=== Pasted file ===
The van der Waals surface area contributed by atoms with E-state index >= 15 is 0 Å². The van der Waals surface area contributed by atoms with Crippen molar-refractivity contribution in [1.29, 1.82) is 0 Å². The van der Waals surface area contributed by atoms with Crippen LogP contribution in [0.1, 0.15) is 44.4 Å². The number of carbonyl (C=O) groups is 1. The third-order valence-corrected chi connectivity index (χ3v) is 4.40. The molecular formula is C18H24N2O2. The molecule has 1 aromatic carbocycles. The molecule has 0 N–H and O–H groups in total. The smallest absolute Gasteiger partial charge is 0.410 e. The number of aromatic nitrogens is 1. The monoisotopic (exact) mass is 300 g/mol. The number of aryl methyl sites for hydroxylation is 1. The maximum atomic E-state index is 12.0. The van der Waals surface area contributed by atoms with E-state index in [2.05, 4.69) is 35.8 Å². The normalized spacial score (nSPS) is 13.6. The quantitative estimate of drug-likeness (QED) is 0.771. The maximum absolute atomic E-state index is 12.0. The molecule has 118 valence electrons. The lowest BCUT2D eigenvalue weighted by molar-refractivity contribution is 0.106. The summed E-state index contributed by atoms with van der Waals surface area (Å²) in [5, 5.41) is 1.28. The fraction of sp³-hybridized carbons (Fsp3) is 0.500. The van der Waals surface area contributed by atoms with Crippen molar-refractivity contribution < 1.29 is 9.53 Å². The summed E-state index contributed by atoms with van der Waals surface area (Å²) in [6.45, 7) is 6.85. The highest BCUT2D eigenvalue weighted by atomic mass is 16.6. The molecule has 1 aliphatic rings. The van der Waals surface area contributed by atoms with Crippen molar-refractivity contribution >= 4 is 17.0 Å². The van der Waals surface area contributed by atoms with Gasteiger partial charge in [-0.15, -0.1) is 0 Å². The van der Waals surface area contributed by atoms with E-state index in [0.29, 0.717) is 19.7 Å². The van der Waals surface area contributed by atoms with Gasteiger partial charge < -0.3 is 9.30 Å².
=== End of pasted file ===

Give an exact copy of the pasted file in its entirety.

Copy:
The van der Waals surface area contributed by atoms with E-state index >= 15 is 0 Å². The van der Waals surface area contributed by atoms with Crippen molar-refractivity contribution in [1.29, 1.82) is 0 Å². The van der Waals surface area contributed by atoms with Crippen LogP contribution in [0.1, 0.15) is 44.4 Å². The number of carbonyl (C=O) groups is 1. The third-order valence-corrected chi connectivity index (χ3v) is 4.40. The molecular formula is C18H24N2O2. The molecule has 1 aromatic carbocycles. The molecule has 0 N–H and O–H groups in total. The smallest absolute Gasteiger partial charge is 0.410 e. The number of aromatic nitrogens is 1. The monoisotopic (exact) mass is 300 g/mol. The number of aryl methyl sites for hydroxylation is 1. The maximum atomic E-state index is 12.0. The van der Waals surface area contributed by atoms with E-state index in [2.05, 4.69) is 35.8 Å². The normalized spacial score (nSPS) is 13.6. The quantitative estimate of drug-likeness (QED) is 0.771. The maximum absolute atomic E-state index is 12.0. The molecule has 118 valence electrons. The lowest BCUT2D eigenvalue weighted by molar-refractivity contribution is 0.106. The summed E-state index contributed by atoms with van der Waals surface area (Å²) in [5, 5.41) is 1.28. The fraction of sp³-hybridized carbons (Fsp3) is 0.500. The van der Waals surface area contributed by atoms with Crippen molar-refractivity contribution < 1.29 is 9.53 Å². The summed E-state index contributed by atoms with van der Waals surface area (Å²) in [6.45, 7) is 6.85. The highest BCUT2D eigenvalue weighted by atomic mass is 16.6. The molecule has 1 aliphatic rings. The van der Waals surface area contributed by atoms with Crippen molar-refractivity contribution >= 4 is 17.0 Å². The van der Waals surface area contributed by atoms with Gasteiger partial charge in [-0.15, -0.1) is 0 Å². The van der Waals surface area contributed by atoms with E-state index in [0.29, 0.717) is 19.7 Å². The van der Waals surface area contributed by atoms with Gasteiger partial charge < -0.3 is 9.30 Å².